Nikola Tesla is a physicist, engineer, and one of the greatest scientists of the twentieth century who changed the world forever with his discoveries. Books are written, and films are made about him, but some of the facts of his amazing biography are still little known to posterity.
Tesla was born during a thunderstorm
Nikola Tesla was born on July 10, 1856, during the worst of the thunderstorms that rarely occur in Serbia. It is said that the midwife who delivered the baby considered it a bad omen, saying that the child was a child of darkness. But it was Tesla’s mother who prophetically replied, “No, it will be a child of light!”
Nikola Tesla had obsessive-compulsive disorder
A number of personal qualities of Tesla lead modern psychiatrists to say with certainty that Nikola Tesla suffered from obsessive-compulsive disorder. He had quite a few everyday manias: for example, he was obsessed with the number 3, hated jewelry, round-shaped objects, and touching his hair.
He especially hated pearls and refused to even talk to women wearing pearl jewelry. He even sent his secretary home if she inadvertently wore pearls. In addition, Tesla suffered from insomnia and claimed that he needed only a few hours of sleep at night – although he would occasionally go to bed during the day to take a nap.
Tesla suffered from a manic cleanliness
After nearly dying of cholera as a teenager, Tesla became maniacally afraid of germs. He had elaborate and multi-step hygiene rituals; he used 18 napkins every night to wipe objects in the dining room, and he always wore white gloves to lunch and dinner.
Nikola Tesla was a great humorist
Nikola Tesla had a great sense of humor, and his jokes always delighted his friends. Even such a linguist and wordsmiths as Rudyard Kipling, who was also a friend of Tesla’s, admired his great sense of humor.
Tesla had a lifelong rivalry with Edison
Tesla and Edison were lifelong rivals, but that did not make them enemies. On the contrary, they treated each other with great respect. For example, when Edison once came to Tesla’s public lecture and, wishing to remain unnoticed, hid in the back rows, Tesla, noticing him, loudly greeted the great inventor and, urging the audience to greet him with applause, was the first to applaud his rival. Following Tesla’s example, the crowd gave Edison a standing ovation.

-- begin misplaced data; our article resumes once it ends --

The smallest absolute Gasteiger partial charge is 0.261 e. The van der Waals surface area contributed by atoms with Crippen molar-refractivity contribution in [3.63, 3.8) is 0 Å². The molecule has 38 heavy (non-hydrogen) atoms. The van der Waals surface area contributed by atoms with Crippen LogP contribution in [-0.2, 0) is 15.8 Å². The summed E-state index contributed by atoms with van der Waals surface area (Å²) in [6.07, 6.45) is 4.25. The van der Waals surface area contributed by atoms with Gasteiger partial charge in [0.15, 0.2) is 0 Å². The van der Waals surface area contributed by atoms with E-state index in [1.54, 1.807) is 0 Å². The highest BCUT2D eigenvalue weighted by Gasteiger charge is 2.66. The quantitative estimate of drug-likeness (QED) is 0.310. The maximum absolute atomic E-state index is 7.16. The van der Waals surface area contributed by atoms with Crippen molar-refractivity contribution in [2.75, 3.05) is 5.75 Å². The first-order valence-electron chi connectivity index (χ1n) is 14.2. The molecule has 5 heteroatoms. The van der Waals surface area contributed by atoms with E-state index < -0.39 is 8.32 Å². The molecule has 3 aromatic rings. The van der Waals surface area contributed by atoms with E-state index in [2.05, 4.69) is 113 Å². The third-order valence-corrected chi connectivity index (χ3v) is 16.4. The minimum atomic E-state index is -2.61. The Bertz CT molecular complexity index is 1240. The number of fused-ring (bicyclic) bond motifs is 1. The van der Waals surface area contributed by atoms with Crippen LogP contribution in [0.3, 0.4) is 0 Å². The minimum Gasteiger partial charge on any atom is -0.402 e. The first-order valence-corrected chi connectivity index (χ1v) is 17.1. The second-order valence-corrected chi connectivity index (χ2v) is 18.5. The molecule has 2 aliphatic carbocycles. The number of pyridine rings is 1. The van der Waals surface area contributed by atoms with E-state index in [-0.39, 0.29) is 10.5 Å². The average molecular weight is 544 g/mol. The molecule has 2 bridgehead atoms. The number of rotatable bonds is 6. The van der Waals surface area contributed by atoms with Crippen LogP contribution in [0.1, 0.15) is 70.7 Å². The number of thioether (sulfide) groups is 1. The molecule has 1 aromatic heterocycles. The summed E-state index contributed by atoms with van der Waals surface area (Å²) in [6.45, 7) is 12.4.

It was Tesla that first invented wireless Internet and smartphones
It’s hard to believe, but it was Tesla, back in 1901, who came up with the idea that later became the basis for smartphones and the advent of the wireless Internet. He experimented with wireless transmission of energy and suggested trying to transmit information in the same way, converting it into a signal and transmitting it to a personal wireless device. However, in those years, Tesla never succeeded in implementing this idea.
Tesla had an extraordinary memory
The great scientist had a fantastic memory: he could recite by heart a book he had read or describe a drawing he had seen once, without missing a single detail. This helped him to present his inventions in a ready-made form, drawing them in his imagination in 3D and then precisely transferring them to paper.
Tesla spent most of his life in hotels
Throughout his life in America, Tesla lived in New York City, in Manhattan. However, he did not have his own place – he lived in hotels, moving from one to the other as his own tastes and his financial situation changed. On prosperous days he lived in the famous Waldorf Astoria Hotel; on less prosperous days, he lived in less-wealthy hotels. Tesla never bought his own home and, paying very little attention to his spending, he died in poverty.
Many of Tesla’s inventions still remain secret
Tesla died in 1943, but many of his inventions are still classified by the U.S. government as state secrets. Most likely, they are related to military developments, although some say that Tesla had something to do with contacts with aliens.
German spies used the tower Tesla built
In the early 1900s, Tesla built a tower on Long Island, New York, for experiments with wireless transmission of electricity. This tower, known as the Wordencliffe Tower, stood until the outbreak of World War I. After it began, U.S. authorities suspected that German spies were using the tower to transmit radio messages, and it was blown up for national security reasons. The remains of the tower are now in the Tesla Museum.
Without Tesla’s inventions, our world today would not be the same
Nikola Tesla’s research was the basis for many of the inventions that have become commonplace in the world today. Fluorescent lights, X-ray machines, radio, television, cellular phones, and many other things were created directly from Tesla’s inventions.
Back in 1917, when Tesla was awarded the Edison Medal for his inventions, the host of the ceremony said, “If you take Tesla’s inventions out of our world, factories will stop working, machines will stop working, and cities will be plunged into darkness”.